• server: Server name to which this channel belongs.

  • users: Number of users in the channel.

  • type: Type of context.

    • 1: Server

    • 2: Channel

    • 3: Dialog

    • 4: Notices

    • 5: SNotices

  • flags: Bit field of flags:

    • 0: Connected

    • 1: Connecting

    • 2: Away

    • 3: End of MOTD (Login Complete)

    • 4: Has WHOX

    • 5: Has IDMSG

    • 6: Join/Parts hidden

    • 7: Join/Parts hidden unset

    • 8: Beep on Message

    • 9: Blink Tray

    • 10: Blink Task Bar

    • 11: Logging (This and the following are 2.10.0+)

    • 12: Logging unset

    • 13: Scrollback

    • 14: Scrollback unset

    • 15: Strip Colors

    • 16: Strip Colors unset


The dcc list type gives you access to a list of DCC file transfers. The following attributes are available in each list item:

  • address32: Address of the remote user (ipv4 address, as an int).

  • cps: Bytes per second (speed).

  • destfile: Destination full pathname.

  • file: Filename.

  • nick: Nickname of person who the file is from/to.

  • port: TCP port number.

  • pos: Bytes sent/received.

  • resume: Point at which this file was resumed (or zero if it was not resumed).

  • size: File size in bytes.

  • status: DCC status:

    • 0: queued

    • 1: active

    • 2: failed

    • 3: done

    • 4: connecting

    • 5: aborted

  • type: DCC type:

    • 0: send

    • 1: receive

    • 2: chatrecv

    • 3: chatsend


The users list type gives you access to a list of users in the current channel. The following attributes are available in each list item:

  • account: Account name or None (2.9.6+)

  • away: Away status.

  • host: Host name in the form user@host (or None, if not known).

  • lasttalk: Time they last talked (2.9.6+)

  • nick: Nick name.

  • prefix: Prefix character, .e.g: @ or +. Points to a single char.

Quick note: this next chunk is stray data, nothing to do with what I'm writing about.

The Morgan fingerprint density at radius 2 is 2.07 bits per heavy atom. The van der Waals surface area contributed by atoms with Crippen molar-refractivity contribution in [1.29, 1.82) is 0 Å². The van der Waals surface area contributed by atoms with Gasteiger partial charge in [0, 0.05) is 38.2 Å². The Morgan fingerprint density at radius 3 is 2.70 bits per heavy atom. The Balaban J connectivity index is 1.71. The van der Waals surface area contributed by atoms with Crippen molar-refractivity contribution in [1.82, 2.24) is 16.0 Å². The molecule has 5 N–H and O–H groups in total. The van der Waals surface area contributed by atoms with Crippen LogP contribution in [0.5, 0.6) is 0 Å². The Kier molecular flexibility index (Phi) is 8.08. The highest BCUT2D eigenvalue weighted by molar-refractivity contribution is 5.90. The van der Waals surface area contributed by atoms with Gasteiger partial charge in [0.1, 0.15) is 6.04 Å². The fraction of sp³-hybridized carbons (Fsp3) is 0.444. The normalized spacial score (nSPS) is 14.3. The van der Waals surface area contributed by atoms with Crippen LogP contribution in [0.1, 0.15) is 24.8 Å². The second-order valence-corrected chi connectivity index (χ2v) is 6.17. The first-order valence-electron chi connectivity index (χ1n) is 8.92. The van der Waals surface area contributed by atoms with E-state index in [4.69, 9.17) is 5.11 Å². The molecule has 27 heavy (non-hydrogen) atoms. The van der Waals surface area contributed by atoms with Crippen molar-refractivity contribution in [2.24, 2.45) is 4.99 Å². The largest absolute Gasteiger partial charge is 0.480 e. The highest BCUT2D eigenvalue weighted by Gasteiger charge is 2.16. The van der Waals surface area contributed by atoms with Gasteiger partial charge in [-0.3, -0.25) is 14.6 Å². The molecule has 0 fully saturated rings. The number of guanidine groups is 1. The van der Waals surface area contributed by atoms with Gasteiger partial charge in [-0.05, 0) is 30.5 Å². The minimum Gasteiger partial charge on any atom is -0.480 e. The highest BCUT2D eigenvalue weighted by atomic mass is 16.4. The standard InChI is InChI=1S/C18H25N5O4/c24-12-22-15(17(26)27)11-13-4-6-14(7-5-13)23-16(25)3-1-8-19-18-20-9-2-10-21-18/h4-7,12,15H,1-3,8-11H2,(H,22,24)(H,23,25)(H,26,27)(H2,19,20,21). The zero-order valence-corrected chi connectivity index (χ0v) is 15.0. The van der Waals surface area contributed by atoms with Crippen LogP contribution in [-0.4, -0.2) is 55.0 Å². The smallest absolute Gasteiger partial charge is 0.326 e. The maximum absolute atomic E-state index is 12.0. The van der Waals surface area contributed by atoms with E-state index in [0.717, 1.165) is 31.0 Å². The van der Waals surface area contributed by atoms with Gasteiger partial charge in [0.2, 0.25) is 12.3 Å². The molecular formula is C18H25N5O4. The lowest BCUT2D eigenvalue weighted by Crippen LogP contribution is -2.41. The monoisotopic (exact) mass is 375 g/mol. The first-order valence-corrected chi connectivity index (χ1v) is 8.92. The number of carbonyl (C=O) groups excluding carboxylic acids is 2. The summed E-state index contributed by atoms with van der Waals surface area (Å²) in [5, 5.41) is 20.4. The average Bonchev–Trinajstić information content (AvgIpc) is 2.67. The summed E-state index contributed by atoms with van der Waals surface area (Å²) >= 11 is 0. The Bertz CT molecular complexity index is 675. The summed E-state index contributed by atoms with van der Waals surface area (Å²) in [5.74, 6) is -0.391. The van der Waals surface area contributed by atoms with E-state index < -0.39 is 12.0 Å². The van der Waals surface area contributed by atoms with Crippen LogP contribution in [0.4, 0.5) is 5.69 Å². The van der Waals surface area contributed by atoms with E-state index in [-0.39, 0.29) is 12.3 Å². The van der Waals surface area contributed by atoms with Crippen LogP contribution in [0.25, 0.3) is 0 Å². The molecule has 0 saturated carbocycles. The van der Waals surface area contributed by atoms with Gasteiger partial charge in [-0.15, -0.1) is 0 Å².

• realname: Real name.

  • selected: Selected status in the userlist.


The ignore list type gives you access to the current ignored list. The following attributes are available in each list item:

  • mask: Ignore mask (for example, “*!*@*.aol.com”).

  • flags: Bit field of flags:

    • 0: private

    • 1: notice

    • 2: channel

    • 3: ctcp

    • 4: invite

    • 5: unignore

    • 6: nosave

    • 7: dcc


The notify list shows users on your friends list and their status:

  • nick: Users nickname

  • networks: Networks they are setup to notify on (None for all)

  • flags: 0 is offline, 1 is online

  • on: Time when user last came on (2.9.6+)

  • off: Time when user last logged off (2.9.6+)

  • seen: Time when user was last seen (2.9.6+)

Hook functions

These functions allow one to hook into HexChat events.



A callback is the function that will be called when the event happens.

The callback supposed to return one of the EAT_* constants, it is able control how HexChat will proceed after the callback returns. These are the available constants, and their meanings:

  • EAT_PLUGIN: Don’t let any other plugin receive this event.

  • EAT_HEXCHAT: Don’t let HexChat treat this event as usual.

  • EAT_ALL: Eat the event completely.